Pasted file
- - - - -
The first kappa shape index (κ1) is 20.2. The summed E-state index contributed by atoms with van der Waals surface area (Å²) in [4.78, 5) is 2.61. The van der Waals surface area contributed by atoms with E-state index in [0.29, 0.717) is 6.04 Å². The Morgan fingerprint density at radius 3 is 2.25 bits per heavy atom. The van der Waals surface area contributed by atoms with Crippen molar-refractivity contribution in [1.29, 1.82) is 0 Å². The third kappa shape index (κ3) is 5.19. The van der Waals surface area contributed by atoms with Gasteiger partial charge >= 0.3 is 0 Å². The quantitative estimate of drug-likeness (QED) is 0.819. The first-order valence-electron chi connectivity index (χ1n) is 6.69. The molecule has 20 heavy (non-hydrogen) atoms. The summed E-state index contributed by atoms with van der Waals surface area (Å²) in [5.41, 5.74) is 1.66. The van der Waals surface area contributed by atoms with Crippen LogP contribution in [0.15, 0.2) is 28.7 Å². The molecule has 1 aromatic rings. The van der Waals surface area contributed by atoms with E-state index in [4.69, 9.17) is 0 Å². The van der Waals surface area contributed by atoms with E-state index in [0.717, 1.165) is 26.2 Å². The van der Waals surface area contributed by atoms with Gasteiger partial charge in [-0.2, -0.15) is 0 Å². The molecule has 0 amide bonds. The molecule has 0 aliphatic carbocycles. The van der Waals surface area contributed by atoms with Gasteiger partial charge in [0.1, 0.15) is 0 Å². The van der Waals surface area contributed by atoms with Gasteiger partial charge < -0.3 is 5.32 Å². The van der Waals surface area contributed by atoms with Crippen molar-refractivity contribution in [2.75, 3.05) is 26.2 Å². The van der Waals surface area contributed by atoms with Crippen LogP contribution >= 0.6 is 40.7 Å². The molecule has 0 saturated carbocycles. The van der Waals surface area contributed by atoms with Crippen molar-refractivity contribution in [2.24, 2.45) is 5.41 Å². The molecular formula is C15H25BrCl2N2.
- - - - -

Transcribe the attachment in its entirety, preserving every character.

The first kappa shape index (κ1) is 20.2. The summed E-state index contributed by atoms with van der Waals surface area (Å²) in [4.78, 5) is 2.61. The van der Waals surface area contributed by atoms with E-state index in [0.29, 0.717) is 6.04 Å². The Morgan fingerprint density at radius 3 is 2.25 bits per heavy atom. The van der Waals surface area contributed by atoms with Crippen molar-refractivity contribution in [1.29, 1.82) is 0 Å². The third kappa shape index (κ3) is 5.19. The van der Waals surface area contributed by atoms with Gasteiger partial charge >= 0.3 is 0 Å². The quantitative estimate of drug-likeness (QED) is 0.819. The first-order valence-electron chi connectivity index (χ1n) is 6.69. The molecule has 20 heavy (non-hydrogen) atoms. The summed E-state index contributed by atoms with van der Waals surface area (Å²) in [5.41, 5.74) is 1.66. The van der Waals surface area contributed by atoms with Crippen LogP contribution in [0.15, 0.2) is 28.7 Å². The molecule has 1 aromatic rings. The van der Waals surface area contributed by atoms with E-state index in [4.69, 9.17) is 0 Å². The van der Waals surface area contributed by atoms with E-state index in [0.717, 1.165) is 26.2 Å². The van der Waals surface area contributed by atoms with Gasteiger partial charge in [-0.2, -0.15) is 0 Å². The molecule has 0 amide bonds. The molecule has 0 aliphatic carbocycles. The van der Waals surface area contributed by atoms with Gasteiger partial charge in [0.1, 0.15) is 0 Å². The van der Waals surface area contributed by atoms with Gasteiger partial charge < -0.3 is 5.32 Å². The van der Waals surface area contributed by atoms with Crippen molar-refractivity contribution in [2.75, 3.05) is 26.2 Å². The van der Waals surface area contributed by atoms with Crippen LogP contribution >= 0.6 is 40.7 Å². The molecule has 0 saturated carbocycles. The van der Waals surface area contributed by atoms with Crippen molar-refractivity contribution in [2.24, 2.45) is 5.41 Å². The molecular formula is C15H25BrCl2N2.